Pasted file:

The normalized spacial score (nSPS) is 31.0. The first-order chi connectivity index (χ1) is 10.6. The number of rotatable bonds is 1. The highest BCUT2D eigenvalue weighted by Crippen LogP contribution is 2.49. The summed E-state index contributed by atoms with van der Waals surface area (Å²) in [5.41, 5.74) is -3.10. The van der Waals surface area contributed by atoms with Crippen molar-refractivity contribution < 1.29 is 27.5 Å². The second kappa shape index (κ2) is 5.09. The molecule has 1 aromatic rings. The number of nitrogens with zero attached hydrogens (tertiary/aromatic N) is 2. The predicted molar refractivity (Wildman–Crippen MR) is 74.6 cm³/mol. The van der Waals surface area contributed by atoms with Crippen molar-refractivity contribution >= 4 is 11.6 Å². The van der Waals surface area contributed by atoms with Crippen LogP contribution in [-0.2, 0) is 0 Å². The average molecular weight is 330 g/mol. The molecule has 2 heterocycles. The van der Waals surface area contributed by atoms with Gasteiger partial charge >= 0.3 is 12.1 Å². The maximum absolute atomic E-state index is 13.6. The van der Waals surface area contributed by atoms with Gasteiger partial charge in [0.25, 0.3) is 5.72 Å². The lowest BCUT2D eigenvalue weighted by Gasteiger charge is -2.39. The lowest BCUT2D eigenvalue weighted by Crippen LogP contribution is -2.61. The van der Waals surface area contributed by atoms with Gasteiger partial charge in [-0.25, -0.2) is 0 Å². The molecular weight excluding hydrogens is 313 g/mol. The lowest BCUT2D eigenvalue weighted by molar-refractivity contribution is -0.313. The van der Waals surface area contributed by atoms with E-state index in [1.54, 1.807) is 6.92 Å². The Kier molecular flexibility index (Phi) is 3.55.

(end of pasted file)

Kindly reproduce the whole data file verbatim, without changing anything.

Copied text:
The normalized spacial score (nSPS) is 31.0. The first-order chi connectivity index (χ1) is 10.6. The number of rotatable bonds is 1. The highest BCUT2D eigenvalue weighted by Crippen LogP contribution is 2.49. The summed E-state index contributed by atoms with van der Waals surface area (Å²) in [5.41, 5.74) is -3.10. The van der Waals surface area contributed by atoms with Crippen molar-refractivity contribution < 1.29 is 27.5 Å². The second kappa shape index (κ2) is 5.09. The molecule has 1 aromatic rings. The number of nitrogens with zero attached hydrogens (tertiary/aromatic N) is 2. The predicted molar refractivity (Wildman–Crippen MR) is 74.6 cm³/mol. The van der Waals surface area contributed by atoms with Crippen molar-refractivity contribution >= 4 is 11.6 Å². The van der Waals surface area contributed by atoms with Crippen LogP contribution in [-0.2, 0) is 0 Å². The average molecular weight is 330 g/mol. The molecule has 2 heterocycles. The van der Waals surface area contributed by atoms with Gasteiger partial charge >= 0.3 is 12.1 Å². The maximum absolute atomic E-state index is 13.6. The van der Waals surface area contributed by atoms with Gasteiger partial charge in [0.25, 0.3) is 5.72 Å². The lowest BCUT2D eigenvalue weighted by Gasteiger charge is -2.39. The lowest BCUT2D eigenvalue weighted by Crippen LogP contribution is -2.61. The van der Waals surface area contributed by atoms with Gasteiger partial charge in [-0.25, -0.2) is 0 Å². The molecular weight excluding hydrogens is 313 g/mol. The lowest BCUT2D eigenvalue weighted by molar-refractivity contribution is -0.313. The van der Waals surface area contributed by atoms with E-state index in [1.54, 1.807) is 6.92 Å². The Kier molecular flexibility index (Phi) is 3.55.